A Cross-Sectional Study of SARS-CoV-2 Antibodies and Risk Factors for Seropositivity in Staff in Day Care Facilities and Preschools in Denmark

Kamille Fogh, Alexandra R R Eriksen, Tine Graakjær Larsen, Rasmus B Hasselbalch, Henning Bundgaard, Bibi F S S Scharff, Susanne D Nielsen, Charlotte S Jørgensen, Christian Erikstrup, Lars Østergaard, Svend Ellermann-Eriksen, Berit Andersen, Henrik Nielsen, Isik S Johansen, Lothar Wiese, Lotte Hindhede, Susan Mikkelsen, Susanne G Sækmose, Bitten Aagaard, Dorte K HolmLene Harritshøj, Lone Simonsen, Thea K Fischer, Fredrik Folke, Freddy Lippert, Sisse R Ostrowski, Thomas Benfield, Kåre Mølbak, Steen Ethelberg, Anders Koch, Anne-Marie Vangsted, Tyra Grove Krause, Anders Fomsgaard, Henrik Ullum, Robert Skov, Kasper Iversen

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The aim of this study was to provide information about immunity against COVID-19 along with risk factors and behavior among employees in day care facilities and preschools (DCS) in Denmark. In collaboration with the Danish Union of Pedagogues, during February and March 2021, 47,810 members were offered a point-of-care rapid SARS-CoV-2 antibody test (POCT) at work and were invited to fill in an electronic questionnaire covering COVID-19 exposure. Seroprevalence data from Danish blood donors (total Ig enzyme-linked immunosorbent assay [ELISA]) were used as a proxy for the Danish population. A total of 21,018 (45%) DCS employees completed the questionnaire and reported their POCT result {median age, 44.3 years (interquartile range [IQR], [32.7 to 53.6]); females, 84.1%}, of which 20,267 (96.4%) were unvaccinated and included in analysis. A total of 1,857 (9.2%) participants tested seropositive, significantly higher than a seroprevalence at 7.6% (risk ratio [RR], 1.2; 95% confidence interval [CI], 1.14 to 1.27) among 40,541 healthy blood donors (median age, 42 years [IQR, 28 to 53]; males, 51.3%). Exposure at work (RR, 2.9; 95% CI, 2.3 to 3.6) was less of a risk factor than exposure within the household (RR, 12.7; 95% CI, 10.2 to 15.8). Less than 25% of participants reported wearing face protection at work. Most of the participants expressed some degree of fear of contracting COVID-19 both at work and outside work. SARS-CoV-2 seroprevalence was slightly higher in DCS staff than in blood donors, but possible exposure at home was associated with a higher risk than at work. DCS staff expressed fear of contracting COVID-19, though there was limited use of face protection at work. IMPORTANCE Identifying at-risk groups and evaluating preventive interventions in at-risk groups is imperative for the ongoing pandemic as well as for the control of future epidemics. Although DCS staff have a much higher risk of being infected within their own household than at their workplace, most are fearful of being infected with COVID-19 or bringing COVID-19 to work. This represents an interesting dilemma and an important issue which should be addressed by public health authorities for risk communication and pandemic planning. This study design can be used in a strategy for ongoing surveillance of COVID-19 immunity or other infections in the population. The findings of this study can be used to assess the need for future preventive interventions in DCS, such as the use of personal protective equipment.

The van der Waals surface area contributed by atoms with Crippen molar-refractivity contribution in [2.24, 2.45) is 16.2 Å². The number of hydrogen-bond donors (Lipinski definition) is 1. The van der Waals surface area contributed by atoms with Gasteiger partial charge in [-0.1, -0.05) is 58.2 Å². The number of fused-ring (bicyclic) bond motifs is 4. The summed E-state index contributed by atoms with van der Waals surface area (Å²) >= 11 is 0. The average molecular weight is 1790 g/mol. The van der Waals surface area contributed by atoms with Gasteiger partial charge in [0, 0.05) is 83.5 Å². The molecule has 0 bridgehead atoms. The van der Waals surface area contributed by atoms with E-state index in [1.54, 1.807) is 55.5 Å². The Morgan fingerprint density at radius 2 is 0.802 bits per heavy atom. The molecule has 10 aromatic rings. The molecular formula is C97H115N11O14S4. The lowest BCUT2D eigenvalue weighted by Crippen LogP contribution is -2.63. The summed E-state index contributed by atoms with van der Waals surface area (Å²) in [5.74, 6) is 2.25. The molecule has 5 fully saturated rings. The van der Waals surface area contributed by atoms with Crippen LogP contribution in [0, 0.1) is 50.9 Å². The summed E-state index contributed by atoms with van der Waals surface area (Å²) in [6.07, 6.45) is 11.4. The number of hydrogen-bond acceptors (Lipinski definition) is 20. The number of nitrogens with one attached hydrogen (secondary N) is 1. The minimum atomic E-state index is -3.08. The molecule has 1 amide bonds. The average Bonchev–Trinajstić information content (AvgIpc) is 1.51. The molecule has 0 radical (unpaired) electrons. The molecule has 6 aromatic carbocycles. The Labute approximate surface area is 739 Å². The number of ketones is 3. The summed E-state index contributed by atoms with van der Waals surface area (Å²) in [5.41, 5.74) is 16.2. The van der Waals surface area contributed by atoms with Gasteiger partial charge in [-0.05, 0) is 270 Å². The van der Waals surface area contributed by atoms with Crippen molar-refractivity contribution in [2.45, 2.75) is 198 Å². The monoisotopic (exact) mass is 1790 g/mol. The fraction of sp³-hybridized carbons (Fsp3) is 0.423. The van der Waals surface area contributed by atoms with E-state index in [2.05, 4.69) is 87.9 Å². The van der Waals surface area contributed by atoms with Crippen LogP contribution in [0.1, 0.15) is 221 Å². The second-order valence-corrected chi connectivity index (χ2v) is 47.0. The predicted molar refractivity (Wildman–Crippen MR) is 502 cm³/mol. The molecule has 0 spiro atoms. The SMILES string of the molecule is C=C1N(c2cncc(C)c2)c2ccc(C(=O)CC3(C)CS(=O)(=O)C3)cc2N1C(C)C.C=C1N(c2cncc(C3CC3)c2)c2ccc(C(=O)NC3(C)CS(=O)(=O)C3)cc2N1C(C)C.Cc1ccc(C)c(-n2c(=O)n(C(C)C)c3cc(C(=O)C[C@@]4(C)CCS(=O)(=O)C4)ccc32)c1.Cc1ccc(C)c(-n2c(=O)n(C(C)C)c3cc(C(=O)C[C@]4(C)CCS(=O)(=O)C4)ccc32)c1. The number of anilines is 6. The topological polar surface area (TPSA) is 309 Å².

TidsskriftMicrobiology Spectrum
Udgave nummer1
Antal sider11
StatusUdgivet - 14. feb. 2023


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